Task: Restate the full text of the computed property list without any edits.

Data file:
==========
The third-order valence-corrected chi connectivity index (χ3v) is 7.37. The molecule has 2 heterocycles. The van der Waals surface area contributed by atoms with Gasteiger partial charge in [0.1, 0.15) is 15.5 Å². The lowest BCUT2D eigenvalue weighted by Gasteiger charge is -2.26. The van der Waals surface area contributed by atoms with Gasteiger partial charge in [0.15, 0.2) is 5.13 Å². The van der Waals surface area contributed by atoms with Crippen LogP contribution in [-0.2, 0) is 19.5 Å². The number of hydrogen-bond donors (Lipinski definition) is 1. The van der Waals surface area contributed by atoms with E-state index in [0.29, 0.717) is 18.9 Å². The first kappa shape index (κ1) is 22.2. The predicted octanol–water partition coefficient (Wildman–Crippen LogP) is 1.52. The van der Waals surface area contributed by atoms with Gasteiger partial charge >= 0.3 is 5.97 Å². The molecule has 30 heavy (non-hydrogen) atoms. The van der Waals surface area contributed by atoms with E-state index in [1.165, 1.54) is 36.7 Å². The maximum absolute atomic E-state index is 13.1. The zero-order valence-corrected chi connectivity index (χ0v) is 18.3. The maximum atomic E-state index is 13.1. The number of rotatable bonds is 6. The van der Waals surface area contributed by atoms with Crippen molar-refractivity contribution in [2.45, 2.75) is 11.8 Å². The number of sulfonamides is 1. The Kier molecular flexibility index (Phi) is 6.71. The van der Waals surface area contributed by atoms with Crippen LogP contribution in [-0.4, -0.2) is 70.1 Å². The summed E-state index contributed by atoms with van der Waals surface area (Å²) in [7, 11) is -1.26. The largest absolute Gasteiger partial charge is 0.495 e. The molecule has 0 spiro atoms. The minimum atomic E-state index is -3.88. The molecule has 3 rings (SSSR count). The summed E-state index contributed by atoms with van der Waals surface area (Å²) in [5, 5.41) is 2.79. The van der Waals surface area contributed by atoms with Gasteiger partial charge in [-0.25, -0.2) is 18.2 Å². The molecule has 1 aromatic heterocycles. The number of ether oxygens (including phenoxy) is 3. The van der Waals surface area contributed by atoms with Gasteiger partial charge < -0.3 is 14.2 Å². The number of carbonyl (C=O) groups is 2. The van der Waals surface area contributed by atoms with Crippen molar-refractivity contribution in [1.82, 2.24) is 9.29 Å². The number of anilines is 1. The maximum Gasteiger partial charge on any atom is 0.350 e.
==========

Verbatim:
The third-order valence-corrected chi connectivity index (χ3v) is 7.37. The molecule has 2 heterocycles. The van der Waals surface area contributed by atoms with Gasteiger partial charge in [0.1, 0.15) is 15.5 Å². The lowest BCUT2D eigenvalue weighted by Gasteiger charge is -2.26. The van der Waals surface area contributed by atoms with Gasteiger partial charge in [0.15, 0.2) is 5.13 Å². The van der Waals surface area contributed by atoms with Crippen LogP contribution in [-0.2, 0) is 19.5 Å². The number of hydrogen-bond donors (Lipinski definition) is 1. The van der Waals surface area contributed by atoms with E-state index in [0.29, 0.717) is 18.9 Å². The first kappa shape index (κ1) is 22.2. The predicted octanol–water partition coefficient (Wildman–Crippen LogP) is 1.52. The van der Waals surface area contributed by atoms with Gasteiger partial charge >= 0.3 is 5.97 Å². The molecule has 30 heavy (non-hydrogen) atoms. The van der Waals surface area contributed by atoms with E-state index in [1.165, 1.54) is 36.7 Å². The maximum absolute atomic E-state index is 13.1. The zero-order valence-corrected chi connectivity index (χ0v) is 18.3. The maximum atomic E-state index is 13.1. The number of rotatable bonds is 6. The van der Waals surface area contributed by atoms with Crippen molar-refractivity contribution in [2.45, 2.75) is 11.8 Å². The number of sulfonamides is 1. The Kier molecular flexibility index (Phi) is 6.71. The van der Waals surface area contributed by atoms with Crippen LogP contribution in [-0.4, -0.2) is 70.1 Å². The summed E-state index contributed by atoms with van der Waals surface area (Å²) in [7, 11) is -1.26. The largest absolute Gasteiger partial charge is 0.495 e. The molecule has 0 spiro atoms. The minimum atomic E-state index is -3.88. The molecule has 3 rings (SSSR count). The summed E-state index contributed by atoms with van der Waals surface area (Å²) in [5, 5.41) is 2.79. The van der Waals surface area contributed by atoms with Gasteiger partial charge in [-0.25, -0.2) is 18.2 Å². The molecule has 1 aromatic heterocycles. The number of ether oxygens (including phenoxy) is 3. The van der Waals surface area contributed by atoms with Gasteiger partial charge < -0.3 is 14.2 Å². The number of carbonyl (C=O) groups is 2. The van der Waals surface area contributed by atoms with Crippen molar-refractivity contribution in [1.82, 2.24) is 9.29 Å². The number of anilines is 1. The maximum Gasteiger partial charge on any atom is 0.350 e.